- It penalizes people with pre-existing conditions. As we’ve previously described, before the ACA, insurance companies treated being a woman like a pre-existing condition. The ACA ended this practice, prohibiting insurance companies from denying coverage to individuals based upon pre-existing conditions. Congressional members set on repealing the ACA and the Administration often claim that they will maintain this pre-existing conditions provision, but their replacement plans consistently include language that undermines that claim. Under the House Republican plan, if an individual with a pre-existing condition has a gap in coverage for a specified period of time, they will be forced to pay a higher premium in order to receive coverage. This penalty could make coverage completely unaffordable, in effect denying the individual coverage. There are numerous scenarios under which an individual could lose continuous coverage, like losing a job, going back to school, or choosing to pay for groceries one month instead of paying a premium. If that were to happen under this plan, they would lose the pre-existing condition protection and once again face insurance coverage denials.
- It gives individuals who don’t need help paying for health insurance a windfall without helping those who need it. Prior the ACA, obtaining affordable insurance coverage in the individual market was nearly impossible for millions of people. The ACA did many things to make insurance in the individual market more affordable such as helping people pay for a portion of their monthly premium with subsidies calculated based on their household need. This provision has helped nearly 9.4 million people get health insurance in the individual market. Under the House Republican plan, these tax credits will not be calculated based on income, but rather on age. This means a younger family who needs help paying for health insurance will get less than an older family who doesn’t need help. Moreover, the proposed tax credits will be less generous than the subsidies under the ACA, and are unlikely to cover the costs of a plan that covers routine health care. This plan takes these families back to a time when health insurance was unaffordable, and inexplicably gives a windfall to people who can afford coverage.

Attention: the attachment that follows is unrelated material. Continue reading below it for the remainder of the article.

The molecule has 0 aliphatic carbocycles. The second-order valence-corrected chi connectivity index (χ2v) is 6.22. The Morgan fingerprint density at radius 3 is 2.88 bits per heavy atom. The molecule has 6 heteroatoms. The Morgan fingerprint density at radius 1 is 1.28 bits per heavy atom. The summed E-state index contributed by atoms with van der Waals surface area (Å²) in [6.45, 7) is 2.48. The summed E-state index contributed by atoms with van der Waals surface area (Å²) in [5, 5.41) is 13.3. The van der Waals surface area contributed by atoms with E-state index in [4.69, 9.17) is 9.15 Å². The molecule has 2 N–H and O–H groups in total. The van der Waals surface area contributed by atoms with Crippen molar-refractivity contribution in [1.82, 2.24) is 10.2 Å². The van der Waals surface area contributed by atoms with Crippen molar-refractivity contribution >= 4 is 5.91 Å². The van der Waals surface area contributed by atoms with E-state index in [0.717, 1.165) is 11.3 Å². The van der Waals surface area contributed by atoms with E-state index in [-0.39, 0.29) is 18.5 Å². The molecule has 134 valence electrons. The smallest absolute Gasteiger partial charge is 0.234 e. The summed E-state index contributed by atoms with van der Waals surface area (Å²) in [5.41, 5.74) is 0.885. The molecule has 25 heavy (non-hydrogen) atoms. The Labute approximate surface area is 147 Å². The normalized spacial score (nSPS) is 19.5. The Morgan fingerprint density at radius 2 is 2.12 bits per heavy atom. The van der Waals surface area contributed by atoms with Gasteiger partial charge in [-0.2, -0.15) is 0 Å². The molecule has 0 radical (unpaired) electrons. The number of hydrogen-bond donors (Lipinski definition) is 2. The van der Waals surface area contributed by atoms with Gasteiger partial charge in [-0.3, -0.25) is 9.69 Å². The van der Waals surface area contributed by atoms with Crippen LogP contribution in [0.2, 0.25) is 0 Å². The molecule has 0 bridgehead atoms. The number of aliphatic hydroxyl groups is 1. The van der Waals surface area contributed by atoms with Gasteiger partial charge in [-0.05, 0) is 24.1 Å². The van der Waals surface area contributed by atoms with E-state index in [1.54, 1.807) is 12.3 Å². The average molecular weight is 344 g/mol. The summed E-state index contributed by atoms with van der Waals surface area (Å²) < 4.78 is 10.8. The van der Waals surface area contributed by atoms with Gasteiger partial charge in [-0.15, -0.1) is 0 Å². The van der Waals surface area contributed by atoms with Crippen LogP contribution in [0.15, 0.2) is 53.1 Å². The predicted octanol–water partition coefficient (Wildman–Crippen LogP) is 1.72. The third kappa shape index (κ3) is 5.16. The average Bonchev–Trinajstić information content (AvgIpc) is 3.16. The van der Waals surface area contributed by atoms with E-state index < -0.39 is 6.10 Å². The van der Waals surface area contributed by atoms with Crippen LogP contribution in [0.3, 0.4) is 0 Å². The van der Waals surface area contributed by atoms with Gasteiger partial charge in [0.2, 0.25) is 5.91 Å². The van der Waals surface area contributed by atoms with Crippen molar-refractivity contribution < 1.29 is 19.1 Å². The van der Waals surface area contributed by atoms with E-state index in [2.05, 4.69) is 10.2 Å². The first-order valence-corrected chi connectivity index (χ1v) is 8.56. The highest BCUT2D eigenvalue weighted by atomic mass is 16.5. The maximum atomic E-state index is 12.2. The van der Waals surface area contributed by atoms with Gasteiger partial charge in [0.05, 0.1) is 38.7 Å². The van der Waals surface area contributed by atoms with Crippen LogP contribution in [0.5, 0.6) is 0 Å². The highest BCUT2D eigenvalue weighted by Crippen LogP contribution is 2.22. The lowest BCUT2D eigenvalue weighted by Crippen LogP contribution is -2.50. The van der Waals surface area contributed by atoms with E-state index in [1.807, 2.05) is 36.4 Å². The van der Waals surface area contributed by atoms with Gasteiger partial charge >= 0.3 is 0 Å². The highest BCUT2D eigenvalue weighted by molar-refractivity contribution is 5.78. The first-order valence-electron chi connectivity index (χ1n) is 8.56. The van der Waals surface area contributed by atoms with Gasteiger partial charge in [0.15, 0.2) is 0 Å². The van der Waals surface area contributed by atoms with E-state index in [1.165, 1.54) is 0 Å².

- As an added “bonus,” the plan denies federal reimbursement to Planned Parenthood and punishes individuals who purchase plans that cover abortion. The House Republican plan denies federal funding to Planned Parenthood, the only source of low-cost preventive and other health care for millions of women, men, and children.
It also punishes women who purchase insurance plans that cover abortion. The ACA currently treats coverage of abortion differently—and worse—than other health benefits. It allows states to prohibit plans from covering abortion, which 25 states have already done, meaning that women in those states cannot purchase a comprehensive plan that includes abortion. The leaked House Republican plan would make it even worse for women who seek abortion coverage. If a woman is in a state that allows insurance coverage of abortion, she would face a financial penalty if she chooses a plan that covers it. This is unfair and would especially harm those who need financial help in order to purchase health insurance coverage.
Repeal and replace of the ACA will throw us back to a time when health insurance simply didn’t work, especially for women, lower-income families, and the sick. That’s why Congress should abandon these so-called “replacement” plans that reuse failed ideas and listen to this constituent in Iowa: “Don’t repeal Obamacare — improve it.”